Someone said that regardless of what time it is in the rest of the world, it is always “sex o’clock” in America! That, increasingly, seems to be the case. Sex appeal is used in TV commercials and print ads to sell everything from toothpaste to automobiles. Sex is a God-given trait. He made us sexual beings—male and female. There is a difference between the two and I love that difference! But God’s plan is for sexual relationships (male and female) to be fulfilled and enjoyed in the marriage relationship (Genesis 2:18-25; Hebrews 13:4). Fornication, adultery, lasciviousness, lewdness, licentiousness, lust, pornography, homosexuality, bestiality and those things that promote and result in such are forthrightly condemned in the word of God (Matthew 5:27-28; I Corinthians 6:9-11; II Corinthians 7:1; Galatians 5:19; Ephesians 5:3-7 [do not overlook the last two verses in this passage]; II Peter 2:14). When Christian men and women go out in public, including the services of the church, let them be sure that they are dressed in such a way as to not provoke any of these sexual sins.
The cell phone has made us a society of “selfies”! We are increasingly being consumed with self-centeredness, self-promotion, self-absorption, and self-adulation. There is nothing wrong with being physically attractive and with a reasonable degree of effort to maintain one’s physical health and attractiveness. But when such tends toward narcissism then self has become one’s god. Once again, Paul warned that “men will be lovers of themselves” (II Timothy 3:2). He urged Christian women to “adorn themselves in modest apparel, with propriety and moderation, not with braided hair or gold or pearls or costly clothing, but, which is proper for women professing godliness, with good works” (I Timothy 2:9-10). Peter counseled Christian women: “Do not let your beauty be that outward adorning of arranging the hair, of wearing gold, or of putting on fine apparel; but let it be the hidden person of the heart, with the incorruptible ornament of a gentle and quiet spirit, which is very precious in the sight of God” (I Peter 3:3-4). These passages do not mean that it is wrong for a woman to dress attractively and becomingly, but they mean that the emphasis should be on the inner person, not the outward person. And men can be as vain as women in these matters. I cannot but wonder what marvelous changes would take place in some folks disposition, temperament, words, and actions if they spent half as much time on making the inner person attractive as they do on making the outer person attractive. All Christians must guard against unconsciously making an idol of self.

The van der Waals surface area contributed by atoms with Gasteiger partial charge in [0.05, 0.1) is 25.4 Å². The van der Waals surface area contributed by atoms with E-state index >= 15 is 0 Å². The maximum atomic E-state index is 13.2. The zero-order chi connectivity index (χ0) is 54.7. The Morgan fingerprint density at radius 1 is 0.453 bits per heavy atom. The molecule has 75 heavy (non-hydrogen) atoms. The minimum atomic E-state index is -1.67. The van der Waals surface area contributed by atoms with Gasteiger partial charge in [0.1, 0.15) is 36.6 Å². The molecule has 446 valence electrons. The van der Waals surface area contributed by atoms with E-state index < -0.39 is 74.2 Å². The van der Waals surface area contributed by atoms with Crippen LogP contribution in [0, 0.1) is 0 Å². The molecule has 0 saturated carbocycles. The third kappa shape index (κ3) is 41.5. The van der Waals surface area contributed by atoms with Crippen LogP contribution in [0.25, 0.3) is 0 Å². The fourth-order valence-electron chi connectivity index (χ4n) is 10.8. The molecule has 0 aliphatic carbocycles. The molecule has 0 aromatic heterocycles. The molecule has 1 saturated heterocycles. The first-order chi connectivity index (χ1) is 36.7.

In a beautiful hymn James Nicholson wrote: “Lord Jesus, I long to be perfectly whole; I want Thee forever to live in my soul; Break down every idol, cast out every foe: Now wash me and I shall be whiter than snow” (emphasis mine).
May we as the people of God make that our daily prayer and determination.
Randal and his wife Vicki have lived and worked in Brazil since Nov. 1984. They have three married children and six grandchildren. He sometimes writes “7 Points.” http://randal.us